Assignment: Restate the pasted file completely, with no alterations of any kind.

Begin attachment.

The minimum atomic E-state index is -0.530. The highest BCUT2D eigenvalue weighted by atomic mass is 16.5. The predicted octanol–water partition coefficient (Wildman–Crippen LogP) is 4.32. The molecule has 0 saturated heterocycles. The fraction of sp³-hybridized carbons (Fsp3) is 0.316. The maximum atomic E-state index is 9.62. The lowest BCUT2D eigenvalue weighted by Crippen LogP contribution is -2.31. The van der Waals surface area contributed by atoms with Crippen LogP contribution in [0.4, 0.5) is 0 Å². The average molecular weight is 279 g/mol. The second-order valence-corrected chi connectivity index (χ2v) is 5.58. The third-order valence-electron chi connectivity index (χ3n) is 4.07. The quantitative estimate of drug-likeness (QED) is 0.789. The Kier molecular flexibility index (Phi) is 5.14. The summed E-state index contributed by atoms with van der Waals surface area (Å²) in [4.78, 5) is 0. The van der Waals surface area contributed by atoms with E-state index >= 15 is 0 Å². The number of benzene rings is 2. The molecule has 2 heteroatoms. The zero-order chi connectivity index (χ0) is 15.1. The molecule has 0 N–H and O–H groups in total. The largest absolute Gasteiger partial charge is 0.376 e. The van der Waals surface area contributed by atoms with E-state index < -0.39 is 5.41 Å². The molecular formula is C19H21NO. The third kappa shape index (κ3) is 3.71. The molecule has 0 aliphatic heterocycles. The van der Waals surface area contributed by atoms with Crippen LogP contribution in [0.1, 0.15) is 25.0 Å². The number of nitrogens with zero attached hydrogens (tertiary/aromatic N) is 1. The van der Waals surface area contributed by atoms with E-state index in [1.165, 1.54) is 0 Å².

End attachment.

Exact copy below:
The minimum atomic E-state index is -0.530. The highest BCUT2D eigenvalue weighted by atomic mass is 16.5. The predicted octanol–water partition coefficient (Wildman–Crippen LogP) is 4.32. The molecule has 0 saturated heterocycles. The fraction of sp³-hybridized carbons (Fsp3) is 0.316. The maximum atomic E-state index is 9.62. The lowest BCUT2D eigenvalue weighted by Crippen LogP contribution is -2.31. The van der Waals surface area contributed by atoms with Crippen LogP contribution in [0.4, 0.5) is 0 Å². The average molecular weight is 279 g/mol. The second-order valence-corrected chi connectivity index (χ2v) is 5.58. The third-order valence-electron chi connectivity index (χ3n) is 4.07. The quantitative estimate of drug-likeness (QED) is 0.789. The Kier molecular flexibility index (Phi) is 5.14. The summed E-state index contributed by atoms with van der Waals surface area (Å²) in [4.78, 5) is 0. The van der Waals surface area contributed by atoms with E-state index >= 15 is 0 Å². The number of benzene rings is 2. The molecule has 2 heteroatoms. The zero-order chi connectivity index (χ0) is 15.1. The molecule has 0 N–H and O–H groups in total. The largest absolute Gasteiger partial charge is 0.376 e. The van der Waals surface area contributed by atoms with E-state index < -0.39 is 5.41 Å². The molecular formula is C19H21NO. The third kappa shape index (κ3) is 3.71. The molecule has 0 aliphatic heterocycles. The van der Waals surface area contributed by atoms with Crippen LogP contribution in [0.1, 0.15) is 25.0 Å². The number of nitrogens with zero attached hydrogens (tertiary/aromatic N) is 1. The van der Waals surface area contributed by atoms with E-state index in [1.165, 1.54) is 0 Å².